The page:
The nurses’ station, symbolically and strategically placed in the focal center of the ward, signifies the absolute power and control the authority figure possesses. Michel Foucault mentions that “all that is needed, then, is to place a supervisor in a central tower" (554) and that "any individual, taken almost at random, can operate this machine" (555). As in any society, however, a nonconformist must exist. While throughout the film McMurphy continually tests and challenges the authority of his supervisor, his rebellious and defiant nature is best exemplified in the following scene in which he attempts to strangle his supervisor.

The mental ward in this case serves as the Panopticon, which Foucault describes as inducing “in the inmate a state of conscious and permanent visibility that assures the automatic functioning of power (554). The patients are fully aware that their every move is being carefully monitored; and as long as this is the case, they wouldn’t dare do otherwise than what’s expected of them-to be compliant and submissive inmates. Any patient who refuses subordination is immediately reprimanded with severe consequences (electroshock treatments, lobotomies, etc.). And as Foucault mentions, “the disciplines provide, at the base, a guarantee of the submission of forces and bodies"(565).

Foucault, Michel. Discipline and Punish. Literary Theory: An Anthology. 2nd ed. Ed. Julie Rivkin and Michael Ryan. Malden: Blackwell, 2004. 549-566.

Tuesday, March 17, 2009

Analysis 4

Upon doing the readings for Marxism, I couldn’t help but recall a short excerpt of Charles Dickens’ novel Hard Times I had read a while back.

Book I chapter 5
Coketown, to which Messrs Bounderby and Gradgrind now walked, was a triumph of fact; it had no greater taint of fancy in it than Mrs Gradgrind herself. Let us strike the key-note, Coketown, before pursuing our tune. It was a town of red brick, or of brick that would have been red if the smoke and ashes had allowed it; but as matters stood it was a town of unnatural red and black like the painted face of a savage. It was a town of machinery and tall chimneys, out of which interminable serpents of smoke trailed themselves for ever and ever, and never got uncoiled. It had a black canal in it, and a river that ran purple with ill-smelling dye, and vast piles of building full of windows where there was a rattling and a trembling all day long, and where the piston of the steam-engine worked monotonously up and down, like the head of an elephant in a state of melancholy madness. It contained several large streets all very like one another, and many small streets still more like one another, inhabited by people equally like one another, who all went in and out at the same hours, with the same sound upon the pavements, to do the same work, and to whom every day was the same as yesterday and tomorrow, and every year the counterpart of the last and the next. These attributes of Coketown were in the main inseparable from the work by which it was sustained; against them were to be set off, comforts of life which found their way all over the world, and elegancies of life which made, we will not ask how much of the fine lady, who could scarcely bear to hear the place mentioned.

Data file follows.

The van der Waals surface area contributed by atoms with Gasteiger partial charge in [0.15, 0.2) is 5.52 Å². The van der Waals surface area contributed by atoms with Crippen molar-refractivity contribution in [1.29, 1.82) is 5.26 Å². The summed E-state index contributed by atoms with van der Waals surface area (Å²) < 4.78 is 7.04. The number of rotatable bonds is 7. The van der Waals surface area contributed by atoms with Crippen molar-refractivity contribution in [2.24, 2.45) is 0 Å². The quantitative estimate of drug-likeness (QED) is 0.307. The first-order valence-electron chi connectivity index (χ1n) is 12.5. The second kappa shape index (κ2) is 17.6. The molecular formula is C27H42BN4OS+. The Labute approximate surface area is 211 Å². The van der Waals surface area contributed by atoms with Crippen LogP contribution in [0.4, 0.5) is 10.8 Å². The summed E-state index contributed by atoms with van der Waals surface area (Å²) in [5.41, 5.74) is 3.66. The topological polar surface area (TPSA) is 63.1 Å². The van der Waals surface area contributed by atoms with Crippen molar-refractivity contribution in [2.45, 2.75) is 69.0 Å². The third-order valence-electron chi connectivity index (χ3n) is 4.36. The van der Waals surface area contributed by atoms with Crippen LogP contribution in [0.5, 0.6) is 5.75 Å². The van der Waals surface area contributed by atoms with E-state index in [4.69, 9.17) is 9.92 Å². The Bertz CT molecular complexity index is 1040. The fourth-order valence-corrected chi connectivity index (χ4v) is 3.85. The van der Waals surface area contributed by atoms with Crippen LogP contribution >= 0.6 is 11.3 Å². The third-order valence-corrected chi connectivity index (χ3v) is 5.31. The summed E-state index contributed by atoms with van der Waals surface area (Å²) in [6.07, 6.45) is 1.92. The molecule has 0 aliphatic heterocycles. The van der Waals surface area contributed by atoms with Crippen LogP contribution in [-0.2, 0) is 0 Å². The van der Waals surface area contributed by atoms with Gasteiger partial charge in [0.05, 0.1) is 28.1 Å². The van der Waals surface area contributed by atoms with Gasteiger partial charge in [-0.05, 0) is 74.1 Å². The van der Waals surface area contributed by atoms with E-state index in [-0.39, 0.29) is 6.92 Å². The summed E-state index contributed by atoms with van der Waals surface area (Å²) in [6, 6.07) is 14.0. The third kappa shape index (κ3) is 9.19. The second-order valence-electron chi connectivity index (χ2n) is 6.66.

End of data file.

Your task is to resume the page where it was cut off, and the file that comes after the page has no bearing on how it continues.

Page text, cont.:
Although this remains the only fragment of the novel I’ve read, it is unmistakable that the text relates to clear Marxist ideology.